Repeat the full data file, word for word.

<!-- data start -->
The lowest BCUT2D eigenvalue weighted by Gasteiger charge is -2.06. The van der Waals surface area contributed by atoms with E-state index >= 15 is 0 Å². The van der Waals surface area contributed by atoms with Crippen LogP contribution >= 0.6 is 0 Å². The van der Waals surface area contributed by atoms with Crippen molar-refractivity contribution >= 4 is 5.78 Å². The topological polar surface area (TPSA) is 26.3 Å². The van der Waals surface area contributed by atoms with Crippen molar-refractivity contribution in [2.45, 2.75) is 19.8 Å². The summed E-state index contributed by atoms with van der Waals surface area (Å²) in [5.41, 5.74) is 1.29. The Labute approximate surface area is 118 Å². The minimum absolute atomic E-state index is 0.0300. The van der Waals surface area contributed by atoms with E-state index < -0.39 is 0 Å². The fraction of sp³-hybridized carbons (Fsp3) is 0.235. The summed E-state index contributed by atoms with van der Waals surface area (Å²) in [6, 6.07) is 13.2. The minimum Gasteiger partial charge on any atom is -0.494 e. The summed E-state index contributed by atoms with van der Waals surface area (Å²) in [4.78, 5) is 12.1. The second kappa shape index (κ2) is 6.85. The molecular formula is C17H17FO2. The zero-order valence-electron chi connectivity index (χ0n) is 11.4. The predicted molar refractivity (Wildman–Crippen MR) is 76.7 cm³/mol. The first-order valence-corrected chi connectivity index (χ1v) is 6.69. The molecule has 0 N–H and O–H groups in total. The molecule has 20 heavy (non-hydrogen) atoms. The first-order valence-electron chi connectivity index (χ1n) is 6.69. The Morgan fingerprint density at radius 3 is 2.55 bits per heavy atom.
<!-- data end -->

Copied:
The lowest BCUT2D eigenvalue weighted by Gasteiger charge is -2.06. The van der Waals surface area contributed by atoms with E-state index >= 15 is 0 Å². The van der Waals surface area contributed by atoms with Crippen LogP contribution >= 0.6 is 0 Å². The van der Waals surface area contributed by atoms with Crippen molar-refractivity contribution >= 4 is 5.78 Å². The topological polar surface area (TPSA) is 26.3 Å². The van der Waals surface area contributed by atoms with Crippen molar-refractivity contribution in [2.45, 2.75) is 19.8 Å². The summed E-state index contributed by atoms with van der Waals surface area (Å²) in [5.41, 5.74) is 1.29. The Labute approximate surface area is 118 Å². The minimum absolute atomic E-state index is 0.0300. The van der Waals surface area contributed by atoms with E-state index < -0.39 is 0 Å². The fraction of sp³-hybridized carbons (Fsp3) is 0.235. The summed E-state index contributed by atoms with van der Waals surface area (Å²) in [6, 6.07) is 13.2. The minimum Gasteiger partial charge on any atom is -0.494 e. The summed E-state index contributed by atoms with van der Waals surface area (Å²) in [4.78, 5) is 12.1. The second kappa shape index (κ2) is 6.85. The molecular formula is C17H17FO2. The zero-order valence-electron chi connectivity index (χ0n) is 11.4. The predicted molar refractivity (Wildman–Crippen MR) is 76.7 cm³/mol. The first-order valence-corrected chi connectivity index (χ1v) is 6.69. The molecule has 0 N–H and O–H groups in total. The molecule has 20 heavy (non-hydrogen) atoms. The first-order valence-electron chi connectivity index (χ1n) is 6.69. The Morgan fingerprint density at radius 3 is 2.55 bits per heavy atom.